Portland Boltz will play their home games at Hillsboro Stadium starting this spring

Minor league football is coming to Hillsboro this spring. On April 13, the Portland Boltz will kick off their inaugural season in the Professional Developmental League. by: COURTESY PHOTO: EDMUND DEVEREAUX - Former University of Oregon walk-on Zack McGinnis catches a pass against defensive back Kyley McCrae during a Portland Boltz practice.

While minor league football is certainly not the NFL, nor Division I college football, Boltz coach Aaron Fentress says that the action will be comparable to small college football.

“Our team is really good,” Fentress says. “We’re probably Division II caliber. We have guys who played at Western Oregon, we have guys who played at (Portland State), guys who played at Weber State, etc. We have receivers who are better than some of the walk-ons at Oregon and a running back who’s better than some of the walk-ons at Oregon.

“They’re guys who either didn’t have the grades to get into Division I out of high school, or guys who, after playing at lower levels, are older and have become grown men. So they’re playing differently at 28 years old than (they did at) 18 years old.”

Fentress knows what he’s talking about. He played wide receiver for Grant, graduating in 1986. He then played at Portland State for three years and finished out his collegiate career at Pacific University. He has coached semi-pro football 10 of the last 12 years and currently makes his living covering the Oregon Ducks football team for the Oregonian.

It’s good that Fentress has a day job for now, because neither he nor the players will be making any money. That will eventually change, but the thought right now is that it is better for the Boltz to establish themselves than have to fold because they spent too much money too soon.

“The difference between this league and the semi-pro league is that we have the ability to pay, whereas in semi-pro they’re supposed to remain amateurs,” Fentress says. “Our first year, it’s up to each team. We’re going to have a salary cap at some point, but what we’re doing is we’re taking a reverse approach to what most minor league teams do.”

As an example, Fentress points to the now defunct Portland Lumberjax, a professional indoor lacrosse team that operated for four seasons before folding in 2009.

“They came in and they were paying a lot of money to players and coaches. They went right into the red and a few years later they were gone,” Fentress said. “We’re going in the reverse. We’re taking players who were paying to play on semi-pro teams and telling them that they don’t have to pay a player fee.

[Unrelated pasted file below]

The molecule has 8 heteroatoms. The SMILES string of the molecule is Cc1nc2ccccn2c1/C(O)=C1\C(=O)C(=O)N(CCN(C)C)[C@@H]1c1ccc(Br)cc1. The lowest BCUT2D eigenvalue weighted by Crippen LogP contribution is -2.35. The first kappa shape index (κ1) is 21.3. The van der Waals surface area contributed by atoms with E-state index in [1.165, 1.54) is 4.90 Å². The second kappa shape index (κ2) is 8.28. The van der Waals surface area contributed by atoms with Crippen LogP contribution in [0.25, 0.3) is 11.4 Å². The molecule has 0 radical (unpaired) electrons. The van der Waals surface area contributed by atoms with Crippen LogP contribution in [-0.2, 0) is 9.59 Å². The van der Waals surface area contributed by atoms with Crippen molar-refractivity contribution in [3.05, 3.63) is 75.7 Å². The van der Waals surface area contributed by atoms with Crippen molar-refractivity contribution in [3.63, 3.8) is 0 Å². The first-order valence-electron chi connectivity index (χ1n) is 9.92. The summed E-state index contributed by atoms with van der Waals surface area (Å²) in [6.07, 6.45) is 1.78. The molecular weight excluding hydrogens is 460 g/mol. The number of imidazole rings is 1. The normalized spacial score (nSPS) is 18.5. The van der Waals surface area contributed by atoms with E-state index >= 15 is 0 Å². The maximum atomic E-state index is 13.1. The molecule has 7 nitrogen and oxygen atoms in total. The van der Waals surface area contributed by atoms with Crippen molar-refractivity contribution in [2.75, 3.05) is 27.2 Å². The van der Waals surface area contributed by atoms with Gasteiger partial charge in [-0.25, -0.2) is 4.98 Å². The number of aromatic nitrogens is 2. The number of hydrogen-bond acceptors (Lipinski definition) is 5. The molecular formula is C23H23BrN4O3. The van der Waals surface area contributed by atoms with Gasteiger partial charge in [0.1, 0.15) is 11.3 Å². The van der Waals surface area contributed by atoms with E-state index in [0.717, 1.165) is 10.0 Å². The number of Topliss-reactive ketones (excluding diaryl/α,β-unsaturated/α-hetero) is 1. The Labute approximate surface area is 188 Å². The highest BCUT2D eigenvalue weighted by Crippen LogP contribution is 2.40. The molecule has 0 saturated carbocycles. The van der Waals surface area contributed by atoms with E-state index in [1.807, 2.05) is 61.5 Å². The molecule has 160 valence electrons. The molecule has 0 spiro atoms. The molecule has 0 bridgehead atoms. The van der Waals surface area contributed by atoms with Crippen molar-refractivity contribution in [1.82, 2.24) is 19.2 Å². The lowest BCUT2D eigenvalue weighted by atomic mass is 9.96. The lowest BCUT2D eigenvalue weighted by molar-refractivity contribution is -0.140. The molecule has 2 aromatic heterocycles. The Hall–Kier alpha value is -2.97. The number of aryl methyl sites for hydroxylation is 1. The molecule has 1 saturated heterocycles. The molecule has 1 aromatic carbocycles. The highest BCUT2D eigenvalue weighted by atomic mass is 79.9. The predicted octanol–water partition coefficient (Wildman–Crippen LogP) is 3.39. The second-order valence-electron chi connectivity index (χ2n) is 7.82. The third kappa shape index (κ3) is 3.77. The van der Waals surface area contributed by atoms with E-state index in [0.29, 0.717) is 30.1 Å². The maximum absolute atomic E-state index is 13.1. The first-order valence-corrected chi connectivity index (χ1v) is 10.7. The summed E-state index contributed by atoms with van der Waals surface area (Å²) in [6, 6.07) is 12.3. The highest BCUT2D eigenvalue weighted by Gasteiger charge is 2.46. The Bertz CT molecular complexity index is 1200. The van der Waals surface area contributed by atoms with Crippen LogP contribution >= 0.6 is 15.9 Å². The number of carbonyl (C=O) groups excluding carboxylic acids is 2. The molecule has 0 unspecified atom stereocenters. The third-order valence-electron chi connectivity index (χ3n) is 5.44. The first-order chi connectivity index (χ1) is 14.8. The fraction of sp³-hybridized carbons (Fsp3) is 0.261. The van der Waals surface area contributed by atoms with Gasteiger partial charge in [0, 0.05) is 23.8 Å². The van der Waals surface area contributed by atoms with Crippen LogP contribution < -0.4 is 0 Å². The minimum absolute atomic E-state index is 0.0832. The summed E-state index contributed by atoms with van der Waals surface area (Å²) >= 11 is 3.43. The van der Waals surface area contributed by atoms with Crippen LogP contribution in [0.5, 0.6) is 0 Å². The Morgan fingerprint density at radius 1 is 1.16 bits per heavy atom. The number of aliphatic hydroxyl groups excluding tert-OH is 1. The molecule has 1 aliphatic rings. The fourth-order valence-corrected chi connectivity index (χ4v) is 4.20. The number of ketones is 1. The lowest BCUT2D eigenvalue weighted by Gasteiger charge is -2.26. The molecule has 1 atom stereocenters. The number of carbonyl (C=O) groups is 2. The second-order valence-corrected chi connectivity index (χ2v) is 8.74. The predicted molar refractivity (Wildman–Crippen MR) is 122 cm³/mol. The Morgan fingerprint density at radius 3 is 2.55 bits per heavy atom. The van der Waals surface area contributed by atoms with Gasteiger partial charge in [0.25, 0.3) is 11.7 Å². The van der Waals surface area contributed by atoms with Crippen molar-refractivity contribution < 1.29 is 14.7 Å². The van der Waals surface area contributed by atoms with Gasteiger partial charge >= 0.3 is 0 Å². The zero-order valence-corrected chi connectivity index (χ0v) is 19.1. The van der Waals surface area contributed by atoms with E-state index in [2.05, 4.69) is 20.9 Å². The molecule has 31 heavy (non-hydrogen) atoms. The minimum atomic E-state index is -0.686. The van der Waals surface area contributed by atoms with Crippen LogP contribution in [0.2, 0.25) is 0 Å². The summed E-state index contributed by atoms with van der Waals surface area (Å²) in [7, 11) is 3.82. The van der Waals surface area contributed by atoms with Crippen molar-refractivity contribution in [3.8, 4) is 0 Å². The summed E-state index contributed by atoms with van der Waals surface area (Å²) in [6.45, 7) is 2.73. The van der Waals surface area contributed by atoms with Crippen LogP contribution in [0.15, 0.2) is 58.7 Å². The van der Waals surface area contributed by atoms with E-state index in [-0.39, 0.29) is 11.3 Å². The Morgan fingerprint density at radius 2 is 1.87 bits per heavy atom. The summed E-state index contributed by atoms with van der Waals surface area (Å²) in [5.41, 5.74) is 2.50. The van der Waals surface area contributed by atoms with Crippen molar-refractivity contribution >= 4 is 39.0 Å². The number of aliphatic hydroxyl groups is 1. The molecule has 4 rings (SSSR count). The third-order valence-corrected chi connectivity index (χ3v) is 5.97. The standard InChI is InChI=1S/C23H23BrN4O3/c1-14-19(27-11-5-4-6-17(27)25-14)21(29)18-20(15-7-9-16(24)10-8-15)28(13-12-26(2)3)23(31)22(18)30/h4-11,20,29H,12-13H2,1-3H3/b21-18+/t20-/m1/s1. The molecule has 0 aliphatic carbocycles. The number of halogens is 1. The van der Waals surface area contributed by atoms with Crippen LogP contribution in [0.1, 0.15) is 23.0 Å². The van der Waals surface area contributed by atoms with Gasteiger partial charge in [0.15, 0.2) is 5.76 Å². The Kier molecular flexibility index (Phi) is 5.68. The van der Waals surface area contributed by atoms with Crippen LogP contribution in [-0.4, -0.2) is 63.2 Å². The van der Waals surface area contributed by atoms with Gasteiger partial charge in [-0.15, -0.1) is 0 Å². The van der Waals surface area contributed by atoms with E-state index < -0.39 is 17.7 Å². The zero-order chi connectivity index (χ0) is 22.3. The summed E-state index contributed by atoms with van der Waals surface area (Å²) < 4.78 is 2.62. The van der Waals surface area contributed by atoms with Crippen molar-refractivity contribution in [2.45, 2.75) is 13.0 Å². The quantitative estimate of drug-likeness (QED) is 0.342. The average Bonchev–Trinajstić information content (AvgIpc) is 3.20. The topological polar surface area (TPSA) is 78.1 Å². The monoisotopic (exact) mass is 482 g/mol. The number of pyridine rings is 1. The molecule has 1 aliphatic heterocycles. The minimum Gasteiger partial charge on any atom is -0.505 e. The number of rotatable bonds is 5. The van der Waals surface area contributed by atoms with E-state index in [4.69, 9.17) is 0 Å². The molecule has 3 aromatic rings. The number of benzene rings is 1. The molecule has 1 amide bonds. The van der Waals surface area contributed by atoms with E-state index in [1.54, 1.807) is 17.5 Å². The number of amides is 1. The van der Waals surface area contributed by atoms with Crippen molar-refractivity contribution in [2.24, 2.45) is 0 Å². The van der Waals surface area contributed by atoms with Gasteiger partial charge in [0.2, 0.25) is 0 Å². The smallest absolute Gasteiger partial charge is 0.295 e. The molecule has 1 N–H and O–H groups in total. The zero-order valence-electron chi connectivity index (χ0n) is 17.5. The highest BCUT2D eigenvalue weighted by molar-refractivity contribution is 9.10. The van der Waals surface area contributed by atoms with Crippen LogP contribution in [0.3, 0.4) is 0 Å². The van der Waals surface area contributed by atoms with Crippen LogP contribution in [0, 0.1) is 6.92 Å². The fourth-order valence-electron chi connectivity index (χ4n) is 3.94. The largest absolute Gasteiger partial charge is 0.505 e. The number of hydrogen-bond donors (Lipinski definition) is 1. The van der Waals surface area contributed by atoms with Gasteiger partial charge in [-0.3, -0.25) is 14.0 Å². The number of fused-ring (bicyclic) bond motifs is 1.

“We’re going to pay for everything — uniforms, equipment, travel, etc. — but we’re not going to actually pay players physical cash until we get to the point where we generate revenue and sponsorship money to do so. But, no one in management — no owners, no coaches, no one — will ever get paid until players get paid.”

Part of the reason that Fentress and several of the other players from his semi-pro team, the Portland Monarchs, are making the jump to the Portland Boltz is that they wanted better competition.

“My teams in that league were pretty dominant,” Fentress says. “We won four Northwest Titles and competed for a national title. A lot of the players were getting bored with that level of competition.

“That’s one of the reasons why myself and some of the players from my old team made the jump to this league, because it’s going to be a league of higher talent. Teams should be better.”

The Boltz began practicing three weeks ago. They have already signed around 25 players, but teams are allowed to dress 45, so the Boltz are currently holding a combination of tryouts and practices.

There are four teams in the PDFL’s Northwest Division, which covers Oregon, Washington, Idaho and Utah. The Boltz will play each team twice as well as playing three non-league games.

The games will all be held on Saturdays. Five of the Boltz’ six games will be at Hillsboro Stadium, with the sixth game being played at Lincoln High School.

Adult ticket prices will be $7 for non-league games and $10 for league games. Children 12-and-under get in for free.

“It’s quality football,” Fentress says. “It’s not like it’s a bunch of (sports reporters) out there playing. It’s actual athletes that know how to play the game.

“If it’s spring time and you’re a football fan and you want to watch football, there’s essentially a college level football team who is going to be playing at Hillsboro Stadium.”

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